A stunning exhibition of over 160 of Higa's sensitive and dramatic portrayals of these rituals, on Kudaka and elsewhere, is on display through May 31 at a venue that, somewhat ironically, embodies contemporary Japan at its least traditional. Opened in 2009, the Izu Photo Museum is part of a sprawling, very trendy arts-and-eats complex in the southeastern foothills of Mt. Fuji in Shizuoka Prefecture. Developed by a local real estate company, Clematis no Oka (Clematis Hill) encompasses not only the photo museum, but an art museum devoted to the work of French painter Bernard Buffet, a garden full of monumental works by the Italian sculptor Giuliano Vangi, and a literary museum dedicated to bestselling author and local favorite son Yasushi Inoue. The grounds also boast a trellis garden of clematis flowers and several restaurants offering Japanese or Italian cuisine. Like most of the art on display at Clematis no Oka, the overall ambience is unapologetically Western and contemporary. Nothing wrong with that, but upon emerging from Higa's universe into the shiny glass-and-concrete world outside, one experiences a sort of cultural vertigo.

Interestingly, the building that houses the Izu Photo Museum itself underwent an ambitious transformation in what might be termed the opposite direction before reopening in 2009 (previously it served as a museum of Nihonga art). The owners commissioned artist Hiroshi Sugimoto to re-design the interior, which he did with gusto. Notable among his additions are a number of large stone sculptures or installations that evoke ancient Japanese tombs. In their way, these monoliths provide a resonant backdrop to Higa's photographs. On the other hand, as the curator of the Higa show pointed out with a smile, the third- to seventh-century kofun tumuli that inspired Sugimoto were grandiose symbols of the power of the Yamato clan as it extended its hegemony across Japan, ultimately giving birth to the regime that today has, both by intention and neglect, hastened the demise of the traditional culture of the Ryukyu Islands.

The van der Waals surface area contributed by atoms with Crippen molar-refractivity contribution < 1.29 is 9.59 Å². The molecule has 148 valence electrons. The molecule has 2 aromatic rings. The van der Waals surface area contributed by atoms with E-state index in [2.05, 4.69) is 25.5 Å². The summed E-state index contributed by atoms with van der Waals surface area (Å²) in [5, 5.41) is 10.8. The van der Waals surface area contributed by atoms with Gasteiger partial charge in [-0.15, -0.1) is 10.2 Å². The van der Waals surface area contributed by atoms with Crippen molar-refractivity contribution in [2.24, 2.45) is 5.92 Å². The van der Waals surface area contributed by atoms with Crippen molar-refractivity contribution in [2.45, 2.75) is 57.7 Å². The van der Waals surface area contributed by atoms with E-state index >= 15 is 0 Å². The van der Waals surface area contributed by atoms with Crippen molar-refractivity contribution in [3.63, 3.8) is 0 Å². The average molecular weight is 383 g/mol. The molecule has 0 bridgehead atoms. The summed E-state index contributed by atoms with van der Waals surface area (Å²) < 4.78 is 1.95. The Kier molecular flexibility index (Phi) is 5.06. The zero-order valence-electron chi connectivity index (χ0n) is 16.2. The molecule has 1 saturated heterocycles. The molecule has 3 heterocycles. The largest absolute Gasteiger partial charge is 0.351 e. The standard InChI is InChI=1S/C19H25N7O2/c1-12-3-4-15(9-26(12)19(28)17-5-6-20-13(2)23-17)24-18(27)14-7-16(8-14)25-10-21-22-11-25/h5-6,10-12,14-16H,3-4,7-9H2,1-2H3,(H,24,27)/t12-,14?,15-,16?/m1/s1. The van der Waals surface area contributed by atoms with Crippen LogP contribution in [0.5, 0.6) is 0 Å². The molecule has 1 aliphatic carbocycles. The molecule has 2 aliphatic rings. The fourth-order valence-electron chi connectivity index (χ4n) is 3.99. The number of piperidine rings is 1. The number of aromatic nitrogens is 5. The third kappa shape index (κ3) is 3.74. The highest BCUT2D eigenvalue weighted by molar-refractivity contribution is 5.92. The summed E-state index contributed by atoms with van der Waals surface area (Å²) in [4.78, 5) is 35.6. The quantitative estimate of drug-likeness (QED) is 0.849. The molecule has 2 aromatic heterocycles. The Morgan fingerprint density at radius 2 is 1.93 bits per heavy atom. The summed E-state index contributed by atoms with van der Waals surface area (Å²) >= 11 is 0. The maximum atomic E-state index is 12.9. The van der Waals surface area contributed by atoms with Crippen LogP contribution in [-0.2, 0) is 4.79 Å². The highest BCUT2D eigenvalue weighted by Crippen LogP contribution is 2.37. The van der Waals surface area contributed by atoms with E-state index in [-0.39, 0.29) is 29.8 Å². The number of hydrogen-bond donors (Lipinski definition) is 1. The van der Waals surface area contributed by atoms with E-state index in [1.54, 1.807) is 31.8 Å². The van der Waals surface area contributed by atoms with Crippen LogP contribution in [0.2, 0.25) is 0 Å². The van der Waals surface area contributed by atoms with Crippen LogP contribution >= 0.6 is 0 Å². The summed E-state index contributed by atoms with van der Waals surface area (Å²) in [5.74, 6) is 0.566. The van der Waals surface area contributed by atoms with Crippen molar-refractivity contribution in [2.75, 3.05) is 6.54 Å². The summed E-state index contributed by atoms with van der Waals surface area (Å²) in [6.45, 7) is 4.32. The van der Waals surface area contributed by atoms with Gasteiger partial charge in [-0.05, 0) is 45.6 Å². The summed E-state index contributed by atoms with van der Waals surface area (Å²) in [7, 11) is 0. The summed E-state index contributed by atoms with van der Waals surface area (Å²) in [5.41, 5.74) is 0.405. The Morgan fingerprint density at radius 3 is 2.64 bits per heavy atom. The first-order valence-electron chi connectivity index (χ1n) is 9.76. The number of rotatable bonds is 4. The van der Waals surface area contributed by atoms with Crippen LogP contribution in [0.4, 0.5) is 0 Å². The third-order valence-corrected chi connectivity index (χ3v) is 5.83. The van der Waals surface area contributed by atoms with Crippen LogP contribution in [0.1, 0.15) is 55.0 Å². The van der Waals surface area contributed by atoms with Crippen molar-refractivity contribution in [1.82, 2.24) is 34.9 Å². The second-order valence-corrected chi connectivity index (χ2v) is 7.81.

Entrance to the Izu Photo Museum, with landscape garden designed by Hiroshi Sugimoto in the background. Photo by Alan Gleason
The Vangi Sculpture Garden, next to the Izu Photo Museum at Clematis no Oka. Photo by Alan Gleason

All images by permission of the Izu Photo Museum
Maternal Deities: Yasuo Higa Exhibition
23 January - 31 May 2011
Izu Photo Museum
347-1 Higashino Clematis no Oka, Nagaizumi-cho, Shizuoka Prefecture
Phone: 055-989-8780
Hours: 10:00-18:00 (last admission 30 minutes before closing); closed Wednesday or the following day when Wednesday is a holiday (Note: check museum website for earlier closing times after August)
Transportation: Hourly shuttle bus (25-minute ride) from stop no. 3 at north entrance of JR Mishima station, one hour southwest of Tokyo on the Tokaido Shinkansen Line
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Alan Gleason
Alan Gleason is a translator, editor and writer based in Tokyo, where he has lived for 25 years. In addition to writing about the Japanese art scene he has edited and translated works on Japanese theater (from kabuki to the avant-garde) and music (both traditional and contemporary).